ESPN's Buster Olney reported a rumor that Yankees' mangerial candidate Joe Girardi might end up with the Dodgers if the Yankees do not hire him to do the same job in the Bronx. It made me wonder how Girardi would run the offense in LA if he were hired. To get an idea, I lloked at his actual behavior in past situations. For fantasy purposes, this takes the form of playing veterans over rookies and stealing bases.
Girardi has just one year of managerial experience - the 2006 Florida Marlins. The team had no established/declining veterans, but did have a some journeyman-type players who could be expected to see significant playing time if the manager were inclined towards veterans rather than the unestablished rookies. Two players that would fit the bill are UT Alfredo Almezaga and CR Wes Helms.
Each player did get significant use. Almezaga appeared in 132 games and got 334 ABs, and Helms appeared in 140 games with 240 ABs. However, neither seems to have robbed younger players of the same. CF Reggie Abercrombie was given 255 ABs despite a slashline of 212/271/333. Joe Borchard was slightly better and got 230 ABs with a line of 230/322/400. Finally, Cody Ross got 250 ABs with 212/284/396.
These may just reflect that Girardi had no better options, but it certainly doesn't reflect a veteran bias against unestablished players.
As for SBs, the Marlins ranked 7th in the NL in 2006 with 110 SBs. The team was lead by SS Hanley Ramirez's 51. Next was the aforementioned Almezaga with 20. This high concentration of steals between two players is suggestive of a willingness not to run, but it could also mean Girardi didn't have the legs to do so more frequently.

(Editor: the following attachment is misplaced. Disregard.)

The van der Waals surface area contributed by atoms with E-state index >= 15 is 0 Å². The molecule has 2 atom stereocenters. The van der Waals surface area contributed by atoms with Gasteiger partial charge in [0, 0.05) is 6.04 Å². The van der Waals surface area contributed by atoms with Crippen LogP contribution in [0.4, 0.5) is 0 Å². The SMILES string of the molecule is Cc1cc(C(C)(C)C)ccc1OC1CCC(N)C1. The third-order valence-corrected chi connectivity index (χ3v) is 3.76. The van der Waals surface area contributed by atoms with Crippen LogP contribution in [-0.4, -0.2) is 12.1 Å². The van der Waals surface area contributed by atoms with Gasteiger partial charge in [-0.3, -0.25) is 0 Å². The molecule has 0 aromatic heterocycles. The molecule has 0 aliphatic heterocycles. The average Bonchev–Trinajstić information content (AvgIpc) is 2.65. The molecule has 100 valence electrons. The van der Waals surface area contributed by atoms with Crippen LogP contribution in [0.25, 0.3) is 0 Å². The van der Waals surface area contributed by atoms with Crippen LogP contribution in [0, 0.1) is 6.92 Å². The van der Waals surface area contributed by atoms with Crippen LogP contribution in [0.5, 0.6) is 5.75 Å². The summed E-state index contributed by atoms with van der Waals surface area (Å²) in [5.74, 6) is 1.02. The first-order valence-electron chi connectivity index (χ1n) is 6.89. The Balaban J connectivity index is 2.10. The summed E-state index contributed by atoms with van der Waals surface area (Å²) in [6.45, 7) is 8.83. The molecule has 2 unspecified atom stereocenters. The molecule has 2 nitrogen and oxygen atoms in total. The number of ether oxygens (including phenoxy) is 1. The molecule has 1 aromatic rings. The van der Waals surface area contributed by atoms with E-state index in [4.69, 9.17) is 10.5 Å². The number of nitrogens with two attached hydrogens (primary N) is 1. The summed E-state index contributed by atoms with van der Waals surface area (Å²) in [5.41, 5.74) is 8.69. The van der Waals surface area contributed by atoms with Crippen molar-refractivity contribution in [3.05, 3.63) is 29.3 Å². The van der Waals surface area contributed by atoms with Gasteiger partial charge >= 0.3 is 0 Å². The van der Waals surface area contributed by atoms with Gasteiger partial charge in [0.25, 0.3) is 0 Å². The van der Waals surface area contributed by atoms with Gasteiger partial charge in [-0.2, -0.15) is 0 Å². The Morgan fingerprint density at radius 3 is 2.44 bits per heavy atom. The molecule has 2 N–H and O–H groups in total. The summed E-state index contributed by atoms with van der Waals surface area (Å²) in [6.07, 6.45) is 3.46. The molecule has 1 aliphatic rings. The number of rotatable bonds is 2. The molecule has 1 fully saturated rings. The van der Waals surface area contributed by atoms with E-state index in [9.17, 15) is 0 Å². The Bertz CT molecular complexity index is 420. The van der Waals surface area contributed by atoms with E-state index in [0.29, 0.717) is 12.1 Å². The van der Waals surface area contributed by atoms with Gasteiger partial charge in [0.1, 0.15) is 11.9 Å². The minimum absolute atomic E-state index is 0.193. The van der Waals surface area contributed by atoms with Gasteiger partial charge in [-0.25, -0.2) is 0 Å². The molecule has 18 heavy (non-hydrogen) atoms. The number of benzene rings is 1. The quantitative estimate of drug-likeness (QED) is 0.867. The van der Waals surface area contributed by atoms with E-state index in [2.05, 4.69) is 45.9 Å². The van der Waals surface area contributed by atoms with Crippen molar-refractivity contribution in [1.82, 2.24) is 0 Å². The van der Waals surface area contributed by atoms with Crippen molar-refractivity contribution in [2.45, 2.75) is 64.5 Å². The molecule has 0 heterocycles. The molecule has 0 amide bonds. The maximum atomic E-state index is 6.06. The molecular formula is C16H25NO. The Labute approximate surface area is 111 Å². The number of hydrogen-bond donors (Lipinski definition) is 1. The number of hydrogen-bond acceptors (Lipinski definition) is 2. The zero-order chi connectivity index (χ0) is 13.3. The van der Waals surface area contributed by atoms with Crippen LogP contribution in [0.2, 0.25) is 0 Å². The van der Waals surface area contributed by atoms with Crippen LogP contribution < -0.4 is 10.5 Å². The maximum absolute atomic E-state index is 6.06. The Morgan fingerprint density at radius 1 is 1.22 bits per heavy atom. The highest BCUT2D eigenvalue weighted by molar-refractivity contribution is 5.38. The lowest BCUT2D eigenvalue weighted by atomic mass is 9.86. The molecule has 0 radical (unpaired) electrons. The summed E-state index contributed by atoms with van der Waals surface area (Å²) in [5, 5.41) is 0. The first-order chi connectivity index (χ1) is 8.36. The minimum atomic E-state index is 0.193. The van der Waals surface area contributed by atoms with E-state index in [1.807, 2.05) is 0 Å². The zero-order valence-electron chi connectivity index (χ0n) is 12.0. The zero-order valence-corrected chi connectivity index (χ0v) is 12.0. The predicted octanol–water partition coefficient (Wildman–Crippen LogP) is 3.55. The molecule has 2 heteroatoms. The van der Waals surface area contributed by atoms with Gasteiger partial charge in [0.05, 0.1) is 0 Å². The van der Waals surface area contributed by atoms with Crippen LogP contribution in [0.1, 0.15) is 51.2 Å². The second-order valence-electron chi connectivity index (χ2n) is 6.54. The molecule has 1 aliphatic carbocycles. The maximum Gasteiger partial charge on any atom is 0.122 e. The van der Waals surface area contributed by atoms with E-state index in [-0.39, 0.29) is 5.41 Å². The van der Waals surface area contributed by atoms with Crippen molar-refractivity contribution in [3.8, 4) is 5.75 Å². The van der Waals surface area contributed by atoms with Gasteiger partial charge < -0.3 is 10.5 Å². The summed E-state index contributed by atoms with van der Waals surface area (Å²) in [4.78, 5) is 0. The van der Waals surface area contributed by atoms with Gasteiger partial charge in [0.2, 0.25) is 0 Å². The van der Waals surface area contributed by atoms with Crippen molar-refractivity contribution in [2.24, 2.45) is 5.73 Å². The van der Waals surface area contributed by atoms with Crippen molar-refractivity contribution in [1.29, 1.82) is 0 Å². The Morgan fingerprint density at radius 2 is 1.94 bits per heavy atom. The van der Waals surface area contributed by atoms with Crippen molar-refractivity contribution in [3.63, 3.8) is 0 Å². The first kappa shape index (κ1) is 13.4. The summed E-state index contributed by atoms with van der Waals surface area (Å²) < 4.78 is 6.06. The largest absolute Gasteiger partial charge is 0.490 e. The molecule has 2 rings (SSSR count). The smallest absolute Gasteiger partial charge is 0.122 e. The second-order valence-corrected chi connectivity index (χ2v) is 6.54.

Looking at the team's CS% offers a different clue. Girardi graduated from Northwestern with a degree in engineering so one wouldn't say he lacked the mental ability to understand the statistical arguments about the stolen base. Yet, his team was caught 58 times and ranked 13th in CS%. This indicates he may manage the game with the SB as an important key, but his players could not execute and were caught versus successfully executing.
What it means for the Dodgers hitters is hard to say given his sample of one, but I would lean towards not worrying about Girardi intentionally decreasing SB attempts not would I worry about him playing Nomar Garciaparra or Ramon Martinez over younger options like Andy LaRoche, Tony Abreu, Chin-Lung Hu etc.
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